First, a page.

Sunday, April 26, 2015

Horrible neighbors or Horrible me - Part III


For most of twelve years, I lived in the second house on the far left.  During the last three of those years, I have often asked myself if the cause that I have been standing my ground for was worth standing for. The answer does not come easy for me because as with every cause of confrontation, there are always at least two sides of the story.

Some of the neighbors had initiated a door to door campaign to sell the community on the need to replace all of our roofs. They insisted that all of the roofs were dangerous because they had been constructed improperly. What they did not say was that the roofs were of two different design structures. The first design is that of clay tiles hanging at almost 90 degrees, and second (the design of my house) is that of clay tiles sitting at around 30 degrees.

Over the course of about three years, I would sometimes hear the same few neighbors say that the roofs are dangerous, and I often wondered to myself, if they really considered their roofs to be so dangerous, why wouldn't they just go ahead and fix them themselves. If I thought that my roof was in any way risky, especially with the Typhoons and hundreds of earthquakes that Taiwan experiences every year, I would certainly have had someone replace our roof a long time ago.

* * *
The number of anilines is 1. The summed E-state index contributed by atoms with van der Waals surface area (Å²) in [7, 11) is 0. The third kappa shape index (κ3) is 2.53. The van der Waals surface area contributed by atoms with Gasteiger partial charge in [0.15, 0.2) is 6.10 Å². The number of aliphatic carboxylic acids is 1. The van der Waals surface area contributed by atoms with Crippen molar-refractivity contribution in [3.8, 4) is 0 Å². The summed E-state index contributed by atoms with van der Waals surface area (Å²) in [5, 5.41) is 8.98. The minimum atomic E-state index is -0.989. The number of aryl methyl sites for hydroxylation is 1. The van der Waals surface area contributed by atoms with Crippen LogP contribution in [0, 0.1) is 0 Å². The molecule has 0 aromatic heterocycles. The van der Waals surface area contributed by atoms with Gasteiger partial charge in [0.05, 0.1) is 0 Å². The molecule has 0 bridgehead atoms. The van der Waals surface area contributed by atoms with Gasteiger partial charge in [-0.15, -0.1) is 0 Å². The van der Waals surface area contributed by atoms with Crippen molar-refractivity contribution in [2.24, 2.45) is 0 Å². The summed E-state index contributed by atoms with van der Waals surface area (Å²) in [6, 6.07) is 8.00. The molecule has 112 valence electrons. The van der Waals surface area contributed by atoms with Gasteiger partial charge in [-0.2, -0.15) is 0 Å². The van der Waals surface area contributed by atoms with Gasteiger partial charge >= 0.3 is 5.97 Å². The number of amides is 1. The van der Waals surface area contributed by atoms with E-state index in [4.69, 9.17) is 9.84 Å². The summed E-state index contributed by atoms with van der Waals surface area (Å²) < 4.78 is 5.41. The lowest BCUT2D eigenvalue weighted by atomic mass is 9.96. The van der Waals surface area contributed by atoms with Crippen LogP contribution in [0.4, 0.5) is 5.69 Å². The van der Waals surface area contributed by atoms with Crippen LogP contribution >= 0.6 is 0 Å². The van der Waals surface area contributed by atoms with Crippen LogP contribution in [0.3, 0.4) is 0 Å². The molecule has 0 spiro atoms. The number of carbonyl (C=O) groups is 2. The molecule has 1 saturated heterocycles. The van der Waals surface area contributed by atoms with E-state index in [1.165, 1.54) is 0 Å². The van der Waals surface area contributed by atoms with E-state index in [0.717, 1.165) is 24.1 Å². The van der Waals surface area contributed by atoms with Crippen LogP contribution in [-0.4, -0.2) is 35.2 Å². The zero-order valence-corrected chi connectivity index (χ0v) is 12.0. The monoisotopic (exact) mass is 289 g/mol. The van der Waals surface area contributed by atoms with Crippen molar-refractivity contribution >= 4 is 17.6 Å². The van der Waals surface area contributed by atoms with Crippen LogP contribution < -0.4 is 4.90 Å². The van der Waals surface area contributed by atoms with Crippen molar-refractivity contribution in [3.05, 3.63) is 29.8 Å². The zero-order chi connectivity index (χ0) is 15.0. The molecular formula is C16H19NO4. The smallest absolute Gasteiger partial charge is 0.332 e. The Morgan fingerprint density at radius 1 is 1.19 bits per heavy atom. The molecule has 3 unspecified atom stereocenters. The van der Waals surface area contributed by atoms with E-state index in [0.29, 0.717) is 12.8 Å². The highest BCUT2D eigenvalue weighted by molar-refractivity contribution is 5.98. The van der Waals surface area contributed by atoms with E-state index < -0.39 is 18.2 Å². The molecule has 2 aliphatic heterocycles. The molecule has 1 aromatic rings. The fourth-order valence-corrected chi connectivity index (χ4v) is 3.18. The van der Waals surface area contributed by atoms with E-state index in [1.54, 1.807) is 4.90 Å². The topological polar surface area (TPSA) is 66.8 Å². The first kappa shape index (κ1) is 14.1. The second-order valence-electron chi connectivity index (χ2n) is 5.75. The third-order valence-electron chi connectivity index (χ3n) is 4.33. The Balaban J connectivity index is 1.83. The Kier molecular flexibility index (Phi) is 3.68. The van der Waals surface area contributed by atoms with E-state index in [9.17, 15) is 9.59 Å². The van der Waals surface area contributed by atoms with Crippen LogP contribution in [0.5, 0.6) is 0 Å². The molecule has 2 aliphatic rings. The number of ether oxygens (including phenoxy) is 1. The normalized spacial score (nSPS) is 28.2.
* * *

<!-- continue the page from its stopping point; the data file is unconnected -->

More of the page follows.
In reality, as the neighbor (Homer) who resides next to me finally admitted to my face, only about 11 of the roofs, the 90 degree ones were at risk and needed to be replaced. So, instead of simply replacing or fixing the eleven ninety-degree roofs, a few in the community pushed and pushed until everyone (except for me and my partner) agreed to replace their roofs. 

The real reason (I would say) that a handful of residents were so insistent on having the entire community replace their roofs was solely for the purpose of a few a few in the community getting a cheaper price for the work done on their roofs. These few neighbors swore that the roofs were so dangerous; yet they still waited almost 3 years to actually do anything about it. What were they waiting for? They were waiting for someone else to pay to replace their roofs. They were waiting for a judgment in the lawsuit against the company that built the townhouses. Eventually, a judgment did come down from the city courthouse, but it was not in favor of those who sued the building company. What the legal judgment said was basically what I have been saying all along.

For me, the refusal to comply to the demands of the few bullies has been from a simple question within and as me; why should I spend three months of my salary to replace a perfectly functional roof? It simply does not make sense to me.

My partner on the other hand has always simply insisted that, in considering changing the roofs, all are required to abide by the local building laws. My partner who's an accountant is quite strict when it comes to complying with the laws, and from a legal standpoint, she is certain that the community has not abided by the local building laws, nor have they abided by our community residential contract. 

To be continued!





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